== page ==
The Church Has Left the Building

By Lisa Sharon Harper

I moved into my apartment in the Petworth neighborhood of Washington, D.C., three years ago with dreams of engaging in the community life of my building. I dreamed of starting a garden out in front of the building. I dreamed of baking cookies and taking them around to my neighbors to introduce myself. I dreamed of having them over for dinner or lunch. I didn’t do any of it.

When I was brutally honest with myself, I had to admit the primary thing holding me back was fear. Fear of being hacked to pieces in my apartment by a crazy neighbor. Fear of being overwhelmed by a needy neighbor. Fear that my cookies would be rejected because the neighbors would fear that I’d laced them with cyanide.

It wasn’t always this way for me. I served as a staff member for Intervarsity Christian Fellowship for 10 years. The first four were spent in the dorms of UCLA building missional communities (before the term was popular). As a community, the students served their neighbors in practical ways. They vacuumed their neighbors dorm rooms, took out their trash, led game nights on dorm floors, you name it. We did it.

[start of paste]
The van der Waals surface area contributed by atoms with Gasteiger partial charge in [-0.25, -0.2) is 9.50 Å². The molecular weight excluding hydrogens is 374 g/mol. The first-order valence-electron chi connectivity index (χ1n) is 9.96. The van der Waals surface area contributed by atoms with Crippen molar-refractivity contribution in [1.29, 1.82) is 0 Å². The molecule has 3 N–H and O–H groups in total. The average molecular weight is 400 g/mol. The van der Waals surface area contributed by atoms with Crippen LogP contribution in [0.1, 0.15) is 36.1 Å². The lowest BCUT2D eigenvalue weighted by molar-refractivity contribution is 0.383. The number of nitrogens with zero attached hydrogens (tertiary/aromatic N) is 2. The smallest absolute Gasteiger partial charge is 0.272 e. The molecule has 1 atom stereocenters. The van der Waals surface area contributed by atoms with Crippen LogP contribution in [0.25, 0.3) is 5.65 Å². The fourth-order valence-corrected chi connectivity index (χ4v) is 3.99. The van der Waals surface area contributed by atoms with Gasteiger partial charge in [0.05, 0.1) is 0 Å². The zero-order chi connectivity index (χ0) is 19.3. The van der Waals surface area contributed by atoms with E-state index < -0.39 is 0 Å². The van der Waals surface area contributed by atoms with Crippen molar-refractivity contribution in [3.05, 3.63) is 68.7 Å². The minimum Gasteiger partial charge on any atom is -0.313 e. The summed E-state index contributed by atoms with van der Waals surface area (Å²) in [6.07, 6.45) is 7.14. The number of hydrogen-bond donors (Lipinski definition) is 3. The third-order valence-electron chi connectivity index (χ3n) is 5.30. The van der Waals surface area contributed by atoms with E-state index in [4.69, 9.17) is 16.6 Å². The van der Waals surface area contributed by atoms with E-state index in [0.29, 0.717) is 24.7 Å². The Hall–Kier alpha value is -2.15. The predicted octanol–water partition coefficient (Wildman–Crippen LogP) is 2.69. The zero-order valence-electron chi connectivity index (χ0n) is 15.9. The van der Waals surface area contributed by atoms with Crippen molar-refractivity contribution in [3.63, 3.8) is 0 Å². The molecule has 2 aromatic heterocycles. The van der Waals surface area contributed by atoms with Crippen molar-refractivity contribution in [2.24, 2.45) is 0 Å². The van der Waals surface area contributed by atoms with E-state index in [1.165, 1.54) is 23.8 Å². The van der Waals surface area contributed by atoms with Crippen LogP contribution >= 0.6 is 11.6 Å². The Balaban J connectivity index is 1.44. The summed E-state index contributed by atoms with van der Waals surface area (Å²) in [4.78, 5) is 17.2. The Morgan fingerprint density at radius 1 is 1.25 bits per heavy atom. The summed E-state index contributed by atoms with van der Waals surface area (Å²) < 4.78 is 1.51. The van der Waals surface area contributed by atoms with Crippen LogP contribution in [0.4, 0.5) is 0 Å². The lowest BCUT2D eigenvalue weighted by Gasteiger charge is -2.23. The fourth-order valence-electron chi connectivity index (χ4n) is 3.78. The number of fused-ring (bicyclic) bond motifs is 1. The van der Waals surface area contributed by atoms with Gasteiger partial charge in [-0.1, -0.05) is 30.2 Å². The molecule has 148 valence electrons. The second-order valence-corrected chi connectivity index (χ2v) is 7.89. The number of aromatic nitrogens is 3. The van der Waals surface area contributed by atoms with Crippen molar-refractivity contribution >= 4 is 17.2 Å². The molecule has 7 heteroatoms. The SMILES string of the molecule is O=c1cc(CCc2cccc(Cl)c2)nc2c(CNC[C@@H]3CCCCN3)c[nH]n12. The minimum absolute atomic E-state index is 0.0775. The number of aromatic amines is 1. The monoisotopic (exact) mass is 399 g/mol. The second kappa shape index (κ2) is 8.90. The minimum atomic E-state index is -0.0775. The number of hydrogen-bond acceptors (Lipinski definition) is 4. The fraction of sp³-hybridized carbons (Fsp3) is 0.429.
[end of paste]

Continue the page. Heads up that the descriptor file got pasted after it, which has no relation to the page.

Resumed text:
But the most impactful moment of missional community I ever experienced was when a black woman was kicked down a flight of stairs in the middle of campus, called a n—-r, and told “We don’t want you here.”

The Intervarsity community processed the incident internally. Students had the opportunity to see and confront their apathy toward the incident. Students of color shared how that apathy revealed a rift in their friendships with white and Asian-American students. Students engaged and repented of their apathy.

The next day, the Intervarsity community joined a march through the campus led by the Black Student Union and La Raza, and other ethnic groups while a multiethnic core of Intervarsity leaders camped out in the UCLA president’s office until he granted them a meeting.

In the past, we had considered our spiritual realm of responsibility to be our fellowship, but we had begun to realize our parish (the whole campus) was our spiritual community. So, we joined campus organizations, worked in the dorms, and stood in solidarity with the most vulnerable students on campus.

What would this kind of missional engagement look like for local churches?